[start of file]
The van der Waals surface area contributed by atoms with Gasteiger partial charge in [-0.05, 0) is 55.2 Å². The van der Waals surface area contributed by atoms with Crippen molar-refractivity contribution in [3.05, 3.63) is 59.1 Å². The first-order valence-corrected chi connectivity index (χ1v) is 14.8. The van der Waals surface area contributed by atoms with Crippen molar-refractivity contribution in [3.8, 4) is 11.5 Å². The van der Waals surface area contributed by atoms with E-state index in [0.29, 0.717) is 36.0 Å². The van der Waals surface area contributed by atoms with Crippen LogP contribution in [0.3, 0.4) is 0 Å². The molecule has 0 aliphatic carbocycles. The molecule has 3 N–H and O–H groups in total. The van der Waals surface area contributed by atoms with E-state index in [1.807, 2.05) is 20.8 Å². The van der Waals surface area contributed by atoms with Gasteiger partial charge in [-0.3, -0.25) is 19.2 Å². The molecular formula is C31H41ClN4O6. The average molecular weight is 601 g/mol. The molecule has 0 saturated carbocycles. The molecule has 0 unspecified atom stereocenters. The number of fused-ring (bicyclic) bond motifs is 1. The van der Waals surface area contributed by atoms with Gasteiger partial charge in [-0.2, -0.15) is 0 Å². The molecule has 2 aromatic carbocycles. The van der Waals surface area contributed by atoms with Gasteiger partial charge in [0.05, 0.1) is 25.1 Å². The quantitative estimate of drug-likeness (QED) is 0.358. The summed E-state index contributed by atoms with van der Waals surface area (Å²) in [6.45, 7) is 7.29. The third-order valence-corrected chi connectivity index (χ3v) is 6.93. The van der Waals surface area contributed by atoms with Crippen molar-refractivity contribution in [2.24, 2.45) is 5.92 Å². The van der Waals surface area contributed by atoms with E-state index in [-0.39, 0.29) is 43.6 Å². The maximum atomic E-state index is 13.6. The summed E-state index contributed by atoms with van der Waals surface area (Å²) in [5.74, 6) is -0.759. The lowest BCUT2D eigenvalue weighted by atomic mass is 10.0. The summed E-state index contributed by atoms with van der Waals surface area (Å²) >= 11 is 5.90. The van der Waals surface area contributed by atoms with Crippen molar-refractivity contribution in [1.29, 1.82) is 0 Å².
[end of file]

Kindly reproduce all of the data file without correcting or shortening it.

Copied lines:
The van der Waals surface area contributed by atoms with Gasteiger partial charge in [-0.05, 0) is 55.2 Å². The van der Waals surface area contributed by atoms with Crippen molar-refractivity contribution in [3.05, 3.63) is 59.1 Å². The first-order valence-corrected chi connectivity index (χ1v) is 14.8. The van der Waals surface area contributed by atoms with Crippen molar-refractivity contribution in [3.8, 4) is 11.5 Å². The van der Waals surface area contributed by atoms with E-state index in [0.29, 0.717) is 36.0 Å². The van der Waals surface area contributed by atoms with Crippen LogP contribution in [0.3, 0.4) is 0 Å². The molecule has 0 aliphatic carbocycles. The molecule has 3 N–H and O–H groups in total. The van der Waals surface area contributed by atoms with E-state index in [1.807, 2.05) is 20.8 Å². The van der Waals surface area contributed by atoms with Gasteiger partial charge in [-0.3, -0.25) is 19.2 Å². The molecular formula is C31H41ClN4O6. The average molecular weight is 601 g/mol. The molecule has 0 saturated carbocycles. The molecule has 0 unspecified atom stereocenters. The number of fused-ring (bicyclic) bond motifs is 1. The van der Waals surface area contributed by atoms with Gasteiger partial charge in [-0.2, -0.15) is 0 Å². The molecule has 2 aromatic carbocycles. The van der Waals surface area contributed by atoms with Gasteiger partial charge in [0.05, 0.1) is 25.1 Å². The quantitative estimate of drug-likeness (QED) is 0.358. The summed E-state index contributed by atoms with van der Waals surface area (Å²) in [6.45, 7) is 7.29. The third-order valence-corrected chi connectivity index (χ3v) is 6.93. The van der Waals surface area contributed by atoms with Crippen molar-refractivity contribution in [2.24, 2.45) is 5.92 Å². The van der Waals surface area contributed by atoms with E-state index in [-0.39, 0.29) is 43.6 Å². The maximum atomic E-state index is 13.6. The summed E-state index contributed by atoms with van der Waals surface area (Å²) in [5.74, 6) is -0.759. The lowest BCUT2D eigenvalue weighted by atomic mass is 10.0. The summed E-state index contributed by atoms with van der Waals surface area (Å²) >= 11 is 5.90. The van der Waals surface area contributed by atoms with Crippen molar-refractivity contribution in [1.29, 1.82) is 0 Å².